Antique Persian Rugs

As far as we know, rugs were first chronicled in Beni Hassan, ancient Egypt, two thousand six hundred years before Christ. In those days, Babylonia rivaled all ancient countries with her rich textiles, including pile carpets made of wool. After Cyrus the Great added Babylon to his empire, Persia inherited all of the arts of the Euphrates Valley and has since retained a foremost place in rugs, giving the world the most beautiful carpets ever made. Persian rugs have influenced rug-making throughout the world, primarily in the orient, including present day Turkey, Afghanistan, Pakistan, India, China, Tibet and Mongolia which all had extensive two-way contact and influence with Persia. The Moors and Crusaders later carried their rugs into Europe where they soon became prized for their rare blend of beauty, utility and quality, with the royal palaces and cathedrals of England using them as wall and floor coverings since the thirteenth century. Today, antique Persian rugs, or antique Persian rugs as they are also commonly called, are admired and collected throughout the world with the largest number being found in American homes and museums.

Antique Persian Rugs

Antique Persian Rugs

Antique Persian Rug History

There is general agreement that an “antique Persian rug” is anything that was made a 100 years or longer ago but in a practical sense, since they are made of a relatively perishable material, these ‘antiques’ may include some that were made in the 1920s and 1930s. Many retail sources label fairly recent rugs and even those made outside of Peria (Iran) as antique “Persian design” rugs, meaning they are made to Persian designs but out of synthetic material. They are quite easy to spot, even by someone who is not a knowledgable buyer–there is an even, machine-spun look which does not appear in antiques. Which is not to say that these rugs are unworthy of a place in your home–they are far more practical and easy to look after than an authentic antique Persian rug, cost less and look just as beautiful. Rugs that were made before synthetic dyes and automatic spinning took over and that were made entirely by hand in the 1940-1950 time frame are now called “semi-antiques”. It is important to note however that price is not a function of age alone for an antique rug. Some of the most sought after rugs, and some of the most beautiful, were made in the mid-to-late 19th century.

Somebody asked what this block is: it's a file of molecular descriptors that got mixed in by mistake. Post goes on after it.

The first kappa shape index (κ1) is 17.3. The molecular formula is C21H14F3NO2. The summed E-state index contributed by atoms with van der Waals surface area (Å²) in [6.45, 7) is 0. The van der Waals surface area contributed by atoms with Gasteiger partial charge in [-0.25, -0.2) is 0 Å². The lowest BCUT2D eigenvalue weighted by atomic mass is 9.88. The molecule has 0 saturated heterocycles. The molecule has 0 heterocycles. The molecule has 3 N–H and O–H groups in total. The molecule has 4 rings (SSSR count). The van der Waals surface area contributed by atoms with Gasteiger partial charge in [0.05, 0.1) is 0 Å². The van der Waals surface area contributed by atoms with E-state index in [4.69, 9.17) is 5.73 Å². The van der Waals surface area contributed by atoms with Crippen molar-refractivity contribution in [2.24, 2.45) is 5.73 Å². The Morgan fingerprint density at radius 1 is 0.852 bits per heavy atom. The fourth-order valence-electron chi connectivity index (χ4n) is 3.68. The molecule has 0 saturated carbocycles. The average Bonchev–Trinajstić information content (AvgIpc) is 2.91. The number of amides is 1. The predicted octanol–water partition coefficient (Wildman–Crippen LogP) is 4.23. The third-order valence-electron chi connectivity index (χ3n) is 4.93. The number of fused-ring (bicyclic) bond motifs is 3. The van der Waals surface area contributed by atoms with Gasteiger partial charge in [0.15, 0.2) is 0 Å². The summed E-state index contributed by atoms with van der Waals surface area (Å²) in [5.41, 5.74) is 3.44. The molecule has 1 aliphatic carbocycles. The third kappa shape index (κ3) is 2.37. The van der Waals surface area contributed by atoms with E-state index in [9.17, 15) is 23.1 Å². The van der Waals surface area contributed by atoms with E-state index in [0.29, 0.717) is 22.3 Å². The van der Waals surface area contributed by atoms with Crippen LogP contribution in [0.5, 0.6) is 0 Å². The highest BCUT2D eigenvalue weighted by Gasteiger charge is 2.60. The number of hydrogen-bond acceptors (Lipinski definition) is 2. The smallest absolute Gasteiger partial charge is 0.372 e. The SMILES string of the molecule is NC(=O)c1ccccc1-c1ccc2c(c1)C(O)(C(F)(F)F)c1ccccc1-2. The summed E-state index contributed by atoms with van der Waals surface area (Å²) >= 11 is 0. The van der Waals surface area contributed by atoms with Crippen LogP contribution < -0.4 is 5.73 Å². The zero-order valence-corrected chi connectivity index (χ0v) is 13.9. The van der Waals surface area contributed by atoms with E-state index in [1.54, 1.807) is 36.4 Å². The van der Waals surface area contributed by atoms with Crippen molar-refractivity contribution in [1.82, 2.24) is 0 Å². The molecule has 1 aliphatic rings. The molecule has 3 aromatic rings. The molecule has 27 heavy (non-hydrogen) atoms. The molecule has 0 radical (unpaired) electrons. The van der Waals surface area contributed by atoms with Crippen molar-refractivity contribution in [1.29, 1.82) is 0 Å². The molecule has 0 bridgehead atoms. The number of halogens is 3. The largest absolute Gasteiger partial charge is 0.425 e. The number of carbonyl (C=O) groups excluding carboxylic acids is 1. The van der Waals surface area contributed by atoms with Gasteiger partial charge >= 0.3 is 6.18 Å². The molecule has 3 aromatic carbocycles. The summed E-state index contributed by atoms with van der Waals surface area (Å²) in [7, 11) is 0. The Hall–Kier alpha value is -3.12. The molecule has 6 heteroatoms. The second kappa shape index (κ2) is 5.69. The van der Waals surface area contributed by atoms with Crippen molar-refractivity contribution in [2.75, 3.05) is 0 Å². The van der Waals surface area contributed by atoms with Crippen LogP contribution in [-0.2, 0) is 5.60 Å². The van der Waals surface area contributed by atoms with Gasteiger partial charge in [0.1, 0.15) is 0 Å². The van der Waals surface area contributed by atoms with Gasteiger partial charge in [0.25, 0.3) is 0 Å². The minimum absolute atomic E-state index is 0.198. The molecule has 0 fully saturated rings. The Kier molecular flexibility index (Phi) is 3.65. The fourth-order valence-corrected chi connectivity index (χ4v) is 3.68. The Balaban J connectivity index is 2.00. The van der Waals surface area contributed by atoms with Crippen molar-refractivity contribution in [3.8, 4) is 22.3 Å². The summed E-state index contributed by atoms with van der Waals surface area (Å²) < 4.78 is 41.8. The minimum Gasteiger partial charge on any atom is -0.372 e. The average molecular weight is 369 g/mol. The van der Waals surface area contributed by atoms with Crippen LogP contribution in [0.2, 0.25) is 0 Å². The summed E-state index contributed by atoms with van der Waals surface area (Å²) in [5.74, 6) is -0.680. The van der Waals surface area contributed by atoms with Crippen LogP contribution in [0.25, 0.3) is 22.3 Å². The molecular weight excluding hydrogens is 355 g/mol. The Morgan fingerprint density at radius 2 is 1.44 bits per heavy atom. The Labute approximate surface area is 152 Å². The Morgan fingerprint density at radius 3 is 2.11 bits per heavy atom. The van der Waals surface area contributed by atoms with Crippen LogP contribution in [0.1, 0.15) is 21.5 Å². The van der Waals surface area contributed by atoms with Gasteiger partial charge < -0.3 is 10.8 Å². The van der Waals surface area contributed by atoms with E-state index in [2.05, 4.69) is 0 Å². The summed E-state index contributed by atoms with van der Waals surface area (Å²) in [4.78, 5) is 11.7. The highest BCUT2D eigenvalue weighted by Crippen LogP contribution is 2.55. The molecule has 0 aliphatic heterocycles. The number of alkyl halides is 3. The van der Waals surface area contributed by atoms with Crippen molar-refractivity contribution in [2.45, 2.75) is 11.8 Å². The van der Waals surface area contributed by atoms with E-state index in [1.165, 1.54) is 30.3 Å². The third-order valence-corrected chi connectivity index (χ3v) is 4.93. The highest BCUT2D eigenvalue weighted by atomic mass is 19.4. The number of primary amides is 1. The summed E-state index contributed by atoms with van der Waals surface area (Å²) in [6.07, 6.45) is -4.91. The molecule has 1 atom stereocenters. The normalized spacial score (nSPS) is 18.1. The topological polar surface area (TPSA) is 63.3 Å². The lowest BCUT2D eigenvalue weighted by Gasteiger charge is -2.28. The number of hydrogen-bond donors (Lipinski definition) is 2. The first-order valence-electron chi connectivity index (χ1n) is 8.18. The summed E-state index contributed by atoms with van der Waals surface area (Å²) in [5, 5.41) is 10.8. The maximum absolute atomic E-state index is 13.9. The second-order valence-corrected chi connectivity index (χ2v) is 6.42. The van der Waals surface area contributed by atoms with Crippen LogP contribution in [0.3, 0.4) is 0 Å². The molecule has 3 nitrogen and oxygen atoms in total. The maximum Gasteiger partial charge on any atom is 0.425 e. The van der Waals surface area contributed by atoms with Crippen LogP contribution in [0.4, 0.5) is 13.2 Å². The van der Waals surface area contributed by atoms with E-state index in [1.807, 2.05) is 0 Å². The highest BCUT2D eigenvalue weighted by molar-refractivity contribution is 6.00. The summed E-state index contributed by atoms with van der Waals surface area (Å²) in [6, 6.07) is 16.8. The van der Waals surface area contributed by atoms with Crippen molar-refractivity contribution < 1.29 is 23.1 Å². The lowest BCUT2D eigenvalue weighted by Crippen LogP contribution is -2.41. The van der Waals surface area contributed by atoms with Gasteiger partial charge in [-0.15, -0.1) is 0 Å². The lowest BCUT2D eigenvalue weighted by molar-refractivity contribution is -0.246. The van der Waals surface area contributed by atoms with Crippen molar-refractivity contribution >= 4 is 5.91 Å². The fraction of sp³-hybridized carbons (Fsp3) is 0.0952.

Antique Persian Rugs

Antique Persian Rug Manufacturing Methods

Practically the same method of weaving was employed for thousands of years—a loom made of two horizontal poles that were the width of the carpet worked colored threads into a pile, then the weaver cut the knot to the desired height with shears and each row was hammered down with a comb. Although simple in theory, the process required a lot of skill to stretch the warp and keep the spaces even, in tying the knots and in following the intricate designs. Most of these designs were carried in the mind of the weaver, handed down from generation to generation, and the same design would be given an individual touch and a unique interpretation by every weaver.

There are two main methods of knotting the pile—the Senna or Persian knot and the Ghordes or Turkish knot. The number of knots to the square inch determine the rug’s texture with some fine Kermans or Sennas having four to six hundred knots per square inch and some Turkish rugs having only thirty. It takes a good weaver one minute to tie three knots so he would take about ten years, working eight hours a day, to make a ten by twelve Kerman rug. As you can understand, he would make only a few rugs in his lifetime before his eyesight gave out.

Persian Rug Materials Used

The materials used to make antique Persian rugs varied from sheep’s wool and cotton to silk and camel hair. These materials were spun into yarn—a stong thread for the warp, a single for the woof and double for the pile—and the spinning was done entirely by hand. We might picture the people of a nomadic tribe spinning lumps of wool onto hand held sticks as they drove their flocks before them. The colors came from the use of animal and vegetable dyes, the blue obtained form indigo, yellow from turmeric, brown from walnut husks and a beautiful red from kermes, the dried bodies of an insect known in ancient Egypt and which are still used today. These colors were made in small portions from day to day, often running out during the making of a rug and it was impossible to get the exact shade again. This gave the rugs a special character which added to their value and which sometimes imparted the effect of a glimmering light over the whole due to the subtle changes in the shades of the wool.

Rugs Design Sources

The designs of these rugs are fascinating and unfold like a story. We first are struck by the colors, then the general design scheme and lastly the pattern and detail. The origins of these designs is a mystery though they almost certainly were influenced by the patterns of the rush mats that preceded them. But the popular hypothesis is that since the Near Eastern idea of Paradise was a garden, that is what is most likely depicted in the designs, with borders, fruits, flowers and birds. Persians loved their walled, orderly, sheltered gardens which have strikingly similar design elements to those found on their carpets.